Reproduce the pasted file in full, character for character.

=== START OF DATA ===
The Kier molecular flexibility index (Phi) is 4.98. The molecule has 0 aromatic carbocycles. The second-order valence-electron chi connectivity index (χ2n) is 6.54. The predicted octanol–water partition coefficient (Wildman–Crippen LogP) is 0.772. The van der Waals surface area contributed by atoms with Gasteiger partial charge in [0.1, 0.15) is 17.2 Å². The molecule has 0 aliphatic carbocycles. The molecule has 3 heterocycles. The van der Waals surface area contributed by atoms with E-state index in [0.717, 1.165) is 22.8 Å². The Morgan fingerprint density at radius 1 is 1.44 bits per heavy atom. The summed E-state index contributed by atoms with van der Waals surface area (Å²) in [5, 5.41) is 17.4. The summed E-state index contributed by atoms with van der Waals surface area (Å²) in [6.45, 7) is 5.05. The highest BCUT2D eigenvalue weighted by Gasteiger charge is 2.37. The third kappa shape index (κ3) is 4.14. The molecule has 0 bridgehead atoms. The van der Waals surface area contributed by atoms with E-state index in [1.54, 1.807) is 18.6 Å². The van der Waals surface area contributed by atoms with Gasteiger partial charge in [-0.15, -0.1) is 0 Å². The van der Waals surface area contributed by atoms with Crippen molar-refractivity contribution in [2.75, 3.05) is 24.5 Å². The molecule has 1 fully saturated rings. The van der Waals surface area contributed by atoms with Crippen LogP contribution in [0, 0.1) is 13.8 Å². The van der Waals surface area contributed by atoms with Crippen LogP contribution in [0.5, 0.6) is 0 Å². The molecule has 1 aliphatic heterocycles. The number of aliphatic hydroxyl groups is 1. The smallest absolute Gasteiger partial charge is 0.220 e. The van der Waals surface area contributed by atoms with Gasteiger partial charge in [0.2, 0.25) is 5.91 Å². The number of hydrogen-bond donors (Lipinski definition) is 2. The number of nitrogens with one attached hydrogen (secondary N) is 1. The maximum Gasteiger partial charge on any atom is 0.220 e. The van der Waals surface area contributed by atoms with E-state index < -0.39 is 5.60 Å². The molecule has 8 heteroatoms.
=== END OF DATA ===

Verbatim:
The Kier molecular flexibility index (Phi) is 4.98. The molecule has 0 aromatic carbocycles. The second-order valence-electron chi connectivity index (χ2n) is 6.54. The predicted octanol–water partition coefficient (Wildman–Crippen LogP) is 0.772. The van der Waals surface area contributed by atoms with Gasteiger partial charge in [0.1, 0.15) is 17.2 Å². The molecule has 0 aliphatic carbocycles. The molecule has 3 heterocycles. The van der Waals surface area contributed by atoms with E-state index in [0.717, 1.165) is 22.8 Å². The Morgan fingerprint density at radius 1 is 1.44 bits per heavy atom. The summed E-state index contributed by atoms with van der Waals surface area (Å²) in [5, 5.41) is 17.4. The summed E-state index contributed by atoms with van der Waals surface area (Å²) in [6.45, 7) is 5.05. The highest BCUT2D eigenvalue weighted by Gasteiger charge is 2.37. The third kappa shape index (κ3) is 4.14. The molecule has 0 bridgehead atoms. The van der Waals surface area contributed by atoms with E-state index in [1.54, 1.807) is 18.6 Å². The van der Waals surface area contributed by atoms with Gasteiger partial charge in [-0.15, -0.1) is 0 Å². The van der Waals surface area contributed by atoms with Crippen molar-refractivity contribution in [2.75, 3.05) is 24.5 Å². The molecule has 1 fully saturated rings. The van der Waals surface area contributed by atoms with Crippen LogP contribution in [0, 0.1) is 13.8 Å². The van der Waals surface area contributed by atoms with Crippen LogP contribution in [0.5, 0.6) is 0 Å². The molecule has 1 aliphatic heterocycles. The number of aliphatic hydroxyl groups is 1. The smallest absolute Gasteiger partial charge is 0.220 e. The van der Waals surface area contributed by atoms with Gasteiger partial charge in [0.2, 0.25) is 5.91 Å². The number of hydrogen-bond donors (Lipinski definition) is 2. The number of nitrogens with one attached hydrogen (secondary N) is 1. The maximum Gasteiger partial charge on any atom is 0.220 e. The van der Waals surface area contributed by atoms with E-state index < -0.39 is 5.60 Å². The molecule has 8 heteroatoms.